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The Cambridge History of English and American Literature in 18 Volumes (1907–21).
VOLUME XVIII. Later National Literature, Part III.

XXV. Scholars

§ 16. Classical Philosophy

University production obtained its other great successes in the philology of the classics, of general linguistics, of English, and of the fine arts.

The University of Virginia opened with several foreign teachers whom Jefferson’s friend Francis W. Gilmer had engaged abroad. Its first professor of the Ancient Languages (1825–28) was George Long, who is best known for his translations of Marcus Aurelius (1826) and of Epictetus (1877). Upon his recall in 1828 to the chair of Greek at the newly established University College, London, he named as his successor his pupil Gessner Harrison (1807–62), with whom he remained in correspondence and to whom he sent copies of the earlier portions of Bopp’s Comparative Grammar as they appeared from 1833 onward. Harrison thereupon applied the comparative method to his own studies and teaching long before it had been practised elsewhere in America, or in England, or had been generally accepted even in Germany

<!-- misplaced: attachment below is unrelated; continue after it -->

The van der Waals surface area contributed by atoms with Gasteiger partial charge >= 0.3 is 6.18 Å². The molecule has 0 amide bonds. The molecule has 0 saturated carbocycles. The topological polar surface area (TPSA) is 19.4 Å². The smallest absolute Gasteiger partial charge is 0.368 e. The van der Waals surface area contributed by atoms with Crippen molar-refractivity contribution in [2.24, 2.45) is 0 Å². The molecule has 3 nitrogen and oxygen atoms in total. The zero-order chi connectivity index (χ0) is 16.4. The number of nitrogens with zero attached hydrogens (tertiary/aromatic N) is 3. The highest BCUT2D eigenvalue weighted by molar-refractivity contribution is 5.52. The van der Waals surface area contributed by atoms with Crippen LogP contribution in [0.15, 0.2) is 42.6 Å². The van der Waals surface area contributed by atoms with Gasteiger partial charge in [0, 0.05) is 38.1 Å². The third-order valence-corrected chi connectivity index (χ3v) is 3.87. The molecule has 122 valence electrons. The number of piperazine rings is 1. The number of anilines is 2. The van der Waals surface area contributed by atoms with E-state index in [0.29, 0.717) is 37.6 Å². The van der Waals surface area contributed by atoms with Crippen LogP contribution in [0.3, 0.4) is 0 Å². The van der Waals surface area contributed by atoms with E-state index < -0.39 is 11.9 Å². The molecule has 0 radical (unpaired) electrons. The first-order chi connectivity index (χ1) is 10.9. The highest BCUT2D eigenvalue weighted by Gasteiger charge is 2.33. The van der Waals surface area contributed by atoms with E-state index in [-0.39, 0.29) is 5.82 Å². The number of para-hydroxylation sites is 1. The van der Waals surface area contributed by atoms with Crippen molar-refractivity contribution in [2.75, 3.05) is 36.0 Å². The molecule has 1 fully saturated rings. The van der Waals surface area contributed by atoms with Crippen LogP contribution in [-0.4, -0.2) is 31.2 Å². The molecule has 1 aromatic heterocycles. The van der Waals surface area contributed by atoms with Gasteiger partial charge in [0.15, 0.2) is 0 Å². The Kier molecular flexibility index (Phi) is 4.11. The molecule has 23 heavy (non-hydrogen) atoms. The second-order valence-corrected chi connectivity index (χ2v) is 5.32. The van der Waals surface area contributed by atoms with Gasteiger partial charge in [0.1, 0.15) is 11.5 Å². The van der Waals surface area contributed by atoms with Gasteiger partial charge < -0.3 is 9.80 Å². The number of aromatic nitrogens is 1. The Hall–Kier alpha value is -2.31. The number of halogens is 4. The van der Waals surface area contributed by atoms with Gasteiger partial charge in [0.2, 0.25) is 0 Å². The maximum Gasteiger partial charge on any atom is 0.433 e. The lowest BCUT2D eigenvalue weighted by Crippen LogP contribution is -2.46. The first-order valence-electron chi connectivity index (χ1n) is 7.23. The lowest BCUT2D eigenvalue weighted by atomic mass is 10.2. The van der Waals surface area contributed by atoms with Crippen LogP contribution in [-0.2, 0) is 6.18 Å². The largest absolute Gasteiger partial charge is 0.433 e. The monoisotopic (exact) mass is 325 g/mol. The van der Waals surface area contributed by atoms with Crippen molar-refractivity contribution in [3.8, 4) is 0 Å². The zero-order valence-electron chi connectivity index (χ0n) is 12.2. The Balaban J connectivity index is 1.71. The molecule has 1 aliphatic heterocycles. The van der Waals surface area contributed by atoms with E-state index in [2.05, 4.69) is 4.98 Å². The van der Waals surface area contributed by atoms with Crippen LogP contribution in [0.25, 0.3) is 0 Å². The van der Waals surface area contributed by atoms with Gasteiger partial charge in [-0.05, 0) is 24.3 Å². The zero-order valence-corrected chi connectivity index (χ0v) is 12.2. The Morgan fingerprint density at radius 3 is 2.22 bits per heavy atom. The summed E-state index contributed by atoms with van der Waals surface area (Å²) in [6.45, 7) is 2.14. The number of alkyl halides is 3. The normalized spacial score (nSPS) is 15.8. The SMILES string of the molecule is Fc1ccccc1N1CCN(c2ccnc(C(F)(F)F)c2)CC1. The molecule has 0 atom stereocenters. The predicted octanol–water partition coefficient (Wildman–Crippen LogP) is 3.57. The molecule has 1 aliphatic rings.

Among classical scholars in America as elsewhere two types are distinguishable; the one indulging its æsthetic appreciation, historical and archæological associations, and a philosophical discursiveness about the ancients, and the reconstitution of antiquity as a whole—Boeckh’s ideal of Altertumswissenschaft; the other inclining towards minute grammatical, textual, and metrical investigations—the ideals rather of Hermann and Curtius. Two scholars of the first type are Cornelius Conway Felton and Theodore Dwight Woolsey.